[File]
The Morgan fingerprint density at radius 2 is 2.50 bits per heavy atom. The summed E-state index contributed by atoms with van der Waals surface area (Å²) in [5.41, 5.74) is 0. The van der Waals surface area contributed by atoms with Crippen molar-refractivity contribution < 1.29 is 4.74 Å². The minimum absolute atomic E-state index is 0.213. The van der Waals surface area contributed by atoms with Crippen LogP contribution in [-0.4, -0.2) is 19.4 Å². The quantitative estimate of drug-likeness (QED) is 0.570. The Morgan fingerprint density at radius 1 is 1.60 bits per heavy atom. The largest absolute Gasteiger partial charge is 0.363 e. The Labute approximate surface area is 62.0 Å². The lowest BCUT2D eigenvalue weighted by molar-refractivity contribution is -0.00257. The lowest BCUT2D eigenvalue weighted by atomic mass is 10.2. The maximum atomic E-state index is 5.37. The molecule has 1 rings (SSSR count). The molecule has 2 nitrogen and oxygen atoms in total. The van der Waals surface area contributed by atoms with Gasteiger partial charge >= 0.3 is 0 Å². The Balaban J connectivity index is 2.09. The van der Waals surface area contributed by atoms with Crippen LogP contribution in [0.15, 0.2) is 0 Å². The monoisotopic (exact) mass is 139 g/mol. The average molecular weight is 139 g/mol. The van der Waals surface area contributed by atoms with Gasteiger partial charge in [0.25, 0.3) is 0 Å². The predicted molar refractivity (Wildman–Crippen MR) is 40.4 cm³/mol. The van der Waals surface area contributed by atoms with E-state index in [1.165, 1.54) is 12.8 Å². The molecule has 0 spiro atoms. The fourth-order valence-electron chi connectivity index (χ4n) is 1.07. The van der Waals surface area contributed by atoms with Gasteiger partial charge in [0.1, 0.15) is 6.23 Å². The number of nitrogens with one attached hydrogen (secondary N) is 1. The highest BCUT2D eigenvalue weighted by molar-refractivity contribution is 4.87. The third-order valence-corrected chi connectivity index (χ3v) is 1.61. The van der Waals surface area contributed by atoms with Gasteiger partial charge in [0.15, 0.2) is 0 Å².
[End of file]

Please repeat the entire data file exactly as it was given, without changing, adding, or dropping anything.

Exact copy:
The Morgan fingerprint density at radius 2 is 2.50 bits per heavy atom. The summed E-state index contributed by atoms with van der Waals surface area (Å²) in [5.41, 5.74) is 0. The van der Waals surface area contributed by atoms with Crippen molar-refractivity contribution < 1.29 is 4.74 Å². The minimum absolute atomic E-state index is 0.213. The van der Waals surface area contributed by atoms with Crippen LogP contribution in [-0.4, -0.2) is 19.4 Å². The quantitative estimate of drug-likeness (QED) is 0.570. The Morgan fingerprint density at radius 1 is 1.60 bits per heavy atom. The largest absolute Gasteiger partial charge is 0.363 e. The Labute approximate surface area is 62.0 Å². The lowest BCUT2D eigenvalue weighted by molar-refractivity contribution is -0.00257. The lowest BCUT2D eigenvalue weighted by atomic mass is 10.2. The maximum atomic E-state index is 5.37. The molecule has 1 rings (SSSR count). The molecule has 2 nitrogen and oxygen atoms in total. The van der Waals surface area contributed by atoms with Gasteiger partial charge >= 0.3 is 0 Å². The Balaban J connectivity index is 2.09. The van der Waals surface area contributed by atoms with Crippen LogP contribution in [0.15, 0.2) is 0 Å². The monoisotopic (exact) mass is 139 g/mol. The average molecular weight is 139 g/mol. The van der Waals surface area contributed by atoms with Gasteiger partial charge in [0.25, 0.3) is 0 Å². The predicted molar refractivity (Wildman–Crippen MR) is 40.4 cm³/mol. The van der Waals surface area contributed by atoms with E-state index in [1.165, 1.54) is 12.8 Å². The molecule has 0 spiro atoms. The fourth-order valence-electron chi connectivity index (χ4n) is 1.07. The van der Waals surface area contributed by atoms with Gasteiger partial charge in [0.1, 0.15) is 6.23 Å². The number of nitrogens with one attached hydrogen (secondary N) is 1. The highest BCUT2D eigenvalue weighted by molar-refractivity contribution is 4.87. The third-order valence-corrected chi connectivity index (χ3v) is 1.61. The van der Waals surface area contributed by atoms with Gasteiger partial charge in [0.15, 0.2) is 0 Å².